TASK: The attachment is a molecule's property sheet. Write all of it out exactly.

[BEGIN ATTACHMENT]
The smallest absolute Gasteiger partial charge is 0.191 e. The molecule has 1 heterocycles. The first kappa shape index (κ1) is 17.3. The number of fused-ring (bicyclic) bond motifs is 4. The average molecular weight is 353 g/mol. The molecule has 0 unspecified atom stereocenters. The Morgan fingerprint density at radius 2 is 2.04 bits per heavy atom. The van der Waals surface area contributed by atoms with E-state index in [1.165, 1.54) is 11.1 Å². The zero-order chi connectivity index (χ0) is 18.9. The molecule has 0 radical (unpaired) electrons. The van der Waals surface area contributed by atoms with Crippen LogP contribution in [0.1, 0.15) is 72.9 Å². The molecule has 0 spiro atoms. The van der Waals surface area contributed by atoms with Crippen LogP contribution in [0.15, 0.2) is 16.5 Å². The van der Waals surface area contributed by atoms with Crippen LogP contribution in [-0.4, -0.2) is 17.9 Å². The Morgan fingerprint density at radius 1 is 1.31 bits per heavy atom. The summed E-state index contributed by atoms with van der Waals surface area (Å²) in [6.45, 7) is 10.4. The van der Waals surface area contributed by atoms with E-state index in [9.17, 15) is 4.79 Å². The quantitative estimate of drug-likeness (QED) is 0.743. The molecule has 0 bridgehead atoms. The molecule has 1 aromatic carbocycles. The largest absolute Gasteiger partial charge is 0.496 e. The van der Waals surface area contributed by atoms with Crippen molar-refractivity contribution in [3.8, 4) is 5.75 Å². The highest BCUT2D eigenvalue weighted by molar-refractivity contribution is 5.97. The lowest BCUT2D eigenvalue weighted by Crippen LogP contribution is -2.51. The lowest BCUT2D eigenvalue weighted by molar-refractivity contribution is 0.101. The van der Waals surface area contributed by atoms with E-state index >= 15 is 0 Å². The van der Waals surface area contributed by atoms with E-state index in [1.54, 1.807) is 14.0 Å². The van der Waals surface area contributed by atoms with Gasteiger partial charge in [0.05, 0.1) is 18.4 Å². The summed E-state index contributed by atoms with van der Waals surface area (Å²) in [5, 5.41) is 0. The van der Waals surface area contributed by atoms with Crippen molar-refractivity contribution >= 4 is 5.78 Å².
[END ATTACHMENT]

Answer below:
The smallest absolute Gasteiger partial charge is 0.191 e. The molecule has 1 heterocycles. The first kappa shape index (κ1) is 17.3. The number of fused-ring (bicyclic) bond motifs is 4. The average molecular weight is 353 g/mol. The molecule has 0 unspecified atom stereocenters. The Morgan fingerprint density at radius 2 is 2.04 bits per heavy atom. The van der Waals surface area contributed by atoms with E-state index in [1.165, 1.54) is 11.1 Å². The zero-order chi connectivity index (χ0) is 18.9. The molecule has 0 radical (unpaired) electrons. The van der Waals surface area contributed by atoms with Crippen LogP contribution in [0.1, 0.15) is 72.9 Å². The molecule has 0 spiro atoms. The van der Waals surface area contributed by atoms with Crippen LogP contribution in [0.15, 0.2) is 16.5 Å². The van der Waals surface area contributed by atoms with Crippen LogP contribution in [-0.4, -0.2) is 17.9 Å². The Morgan fingerprint density at radius 1 is 1.31 bits per heavy atom. The summed E-state index contributed by atoms with van der Waals surface area (Å²) in [6.45, 7) is 10.4. The van der Waals surface area contributed by atoms with E-state index in [9.17, 15) is 4.79 Å². The quantitative estimate of drug-likeness (QED) is 0.743. The molecule has 0 bridgehead atoms. The molecule has 1 aromatic carbocycles. The largest absolute Gasteiger partial charge is 0.496 e. The van der Waals surface area contributed by atoms with Crippen molar-refractivity contribution in [3.8, 4) is 5.75 Å². The highest BCUT2D eigenvalue weighted by molar-refractivity contribution is 5.97. The lowest BCUT2D eigenvalue weighted by Crippen LogP contribution is -2.51. The lowest BCUT2D eigenvalue weighted by molar-refractivity contribution is 0.101. The van der Waals surface area contributed by atoms with E-state index >= 15 is 0 Å². The van der Waals surface area contributed by atoms with E-state index in [1.54, 1.807) is 14.0 Å². The van der Waals surface area contributed by atoms with Gasteiger partial charge in [0.05, 0.1) is 18.4 Å². The summed E-state index contributed by atoms with van der Waals surface area (Å²) in [5, 5.41) is 0. The van der Waals surface area contributed by atoms with Crippen molar-refractivity contribution >= 4 is 5.78 Å².